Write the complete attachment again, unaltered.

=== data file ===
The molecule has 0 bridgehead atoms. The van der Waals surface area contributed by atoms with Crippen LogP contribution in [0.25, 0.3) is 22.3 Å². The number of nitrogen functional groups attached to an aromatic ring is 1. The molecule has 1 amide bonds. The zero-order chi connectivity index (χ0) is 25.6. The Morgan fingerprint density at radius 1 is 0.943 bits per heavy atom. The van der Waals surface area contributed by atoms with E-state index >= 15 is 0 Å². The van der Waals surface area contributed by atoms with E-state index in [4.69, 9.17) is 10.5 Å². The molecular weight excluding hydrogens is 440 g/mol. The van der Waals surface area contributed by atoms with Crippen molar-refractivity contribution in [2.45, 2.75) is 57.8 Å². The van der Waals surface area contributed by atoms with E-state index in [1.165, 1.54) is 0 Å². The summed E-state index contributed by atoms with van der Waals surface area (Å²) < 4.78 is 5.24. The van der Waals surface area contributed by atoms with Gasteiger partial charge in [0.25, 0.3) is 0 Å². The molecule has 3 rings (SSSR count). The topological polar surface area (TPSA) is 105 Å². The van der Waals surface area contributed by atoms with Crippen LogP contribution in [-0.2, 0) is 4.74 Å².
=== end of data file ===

The molecule has 0 bridgehead atoms. The van der Waals surface area contributed by atoms with Crippen LogP contribution in [0.25, 0.3) is 22.3 Å². The number of nitrogen functional groups attached to an aromatic ring is 1. The molecule has 1 amide bonds. The zero-order chi connectivity index (χ0) is 25.6. The Morgan fingerprint density at radius 1 is 0.943 bits per heavy atom. The van der Waals surface area contributed by atoms with E-state index >= 15 is 0 Å². The van der Waals surface area contributed by atoms with E-state index in [4.69, 9.17) is 10.5 Å². The molecular weight excluding hydrogens is 440 g/mol. The van der Waals surface area contributed by atoms with Crippen molar-refractivity contribution in [2.45, 2.75) is 57.8 Å². The van der Waals surface area contributed by atoms with E-state index in [1.165, 1.54) is 0 Å². The summed E-state index contributed by atoms with van der Waals surface area (Å²) < 4.78 is 5.24. The van der Waals surface area contributed by atoms with Gasteiger partial charge in [0.25, 0.3) is 0 Å². The molecule has 3 rings (SSSR count). The topological polar surface area (TPSA) is 105 Å². The van der Waals surface area contributed by atoms with Crippen LogP contribution in [-0.2, 0) is 4.74 Å².